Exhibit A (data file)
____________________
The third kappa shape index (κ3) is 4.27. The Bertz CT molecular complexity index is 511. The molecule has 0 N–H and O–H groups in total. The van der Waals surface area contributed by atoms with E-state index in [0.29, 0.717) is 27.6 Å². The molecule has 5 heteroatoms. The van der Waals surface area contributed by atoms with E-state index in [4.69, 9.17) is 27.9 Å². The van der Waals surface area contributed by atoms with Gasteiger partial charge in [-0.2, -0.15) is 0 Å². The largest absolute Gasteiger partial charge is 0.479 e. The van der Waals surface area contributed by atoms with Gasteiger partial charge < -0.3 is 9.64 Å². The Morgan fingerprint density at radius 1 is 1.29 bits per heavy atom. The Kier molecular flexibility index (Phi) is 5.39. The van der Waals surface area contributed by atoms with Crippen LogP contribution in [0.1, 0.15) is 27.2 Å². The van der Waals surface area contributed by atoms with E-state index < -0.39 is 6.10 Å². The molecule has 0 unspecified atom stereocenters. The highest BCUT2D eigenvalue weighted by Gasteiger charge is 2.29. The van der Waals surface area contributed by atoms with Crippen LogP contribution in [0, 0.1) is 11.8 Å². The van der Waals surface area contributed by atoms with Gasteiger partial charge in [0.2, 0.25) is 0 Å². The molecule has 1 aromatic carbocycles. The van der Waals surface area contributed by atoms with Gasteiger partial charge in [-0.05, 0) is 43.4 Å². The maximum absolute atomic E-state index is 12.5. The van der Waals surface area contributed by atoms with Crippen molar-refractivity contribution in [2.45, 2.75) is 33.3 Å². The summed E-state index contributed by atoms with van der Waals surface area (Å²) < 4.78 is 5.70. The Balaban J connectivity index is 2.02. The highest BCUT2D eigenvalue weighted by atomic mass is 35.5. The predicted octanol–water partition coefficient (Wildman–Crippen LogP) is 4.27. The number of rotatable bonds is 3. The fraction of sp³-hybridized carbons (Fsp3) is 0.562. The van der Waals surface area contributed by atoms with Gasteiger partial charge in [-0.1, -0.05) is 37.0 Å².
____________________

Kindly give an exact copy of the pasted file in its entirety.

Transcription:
The third kappa shape index (κ3) is 4.27. The Bertz CT molecular complexity index is 511. The molecule has 0 N–H and O–H groups in total. The van der Waals surface area contributed by atoms with E-state index in [0.29, 0.717) is 27.6 Å². The molecule has 5 heteroatoms. The van der Waals surface area contributed by atoms with E-state index in [4.69, 9.17) is 27.9 Å². The van der Waals surface area contributed by atoms with Gasteiger partial charge in [-0.2, -0.15) is 0 Å². The largest absolute Gasteiger partial charge is 0.479 e. The van der Waals surface area contributed by atoms with Gasteiger partial charge < -0.3 is 9.64 Å². The Morgan fingerprint density at radius 1 is 1.29 bits per heavy atom. The Kier molecular flexibility index (Phi) is 5.39. The van der Waals surface area contributed by atoms with Crippen LogP contribution in [0.1, 0.15) is 27.2 Å². The van der Waals surface area contributed by atoms with E-state index < -0.39 is 6.10 Å². The molecule has 0 unspecified atom stereocenters. The highest BCUT2D eigenvalue weighted by Gasteiger charge is 2.29. The van der Waals surface area contributed by atoms with Crippen LogP contribution in [0, 0.1) is 11.8 Å². The van der Waals surface area contributed by atoms with Gasteiger partial charge in [0.2, 0.25) is 0 Å². The molecule has 1 aromatic carbocycles. The van der Waals surface area contributed by atoms with Gasteiger partial charge in [-0.05, 0) is 43.4 Å². The maximum absolute atomic E-state index is 12.5. The van der Waals surface area contributed by atoms with Crippen molar-refractivity contribution in [2.45, 2.75) is 33.3 Å². The summed E-state index contributed by atoms with van der Waals surface area (Å²) < 4.78 is 5.70. The Balaban J connectivity index is 2.02. The highest BCUT2D eigenvalue weighted by atomic mass is 35.5. The predicted octanol–water partition coefficient (Wildman–Crippen LogP) is 4.27. The number of rotatable bonds is 3. The fraction of sp³-hybridized carbons (Fsp3) is 0.562. The van der Waals surface area contributed by atoms with Gasteiger partial charge in [-0.1, -0.05) is 37.0 Å².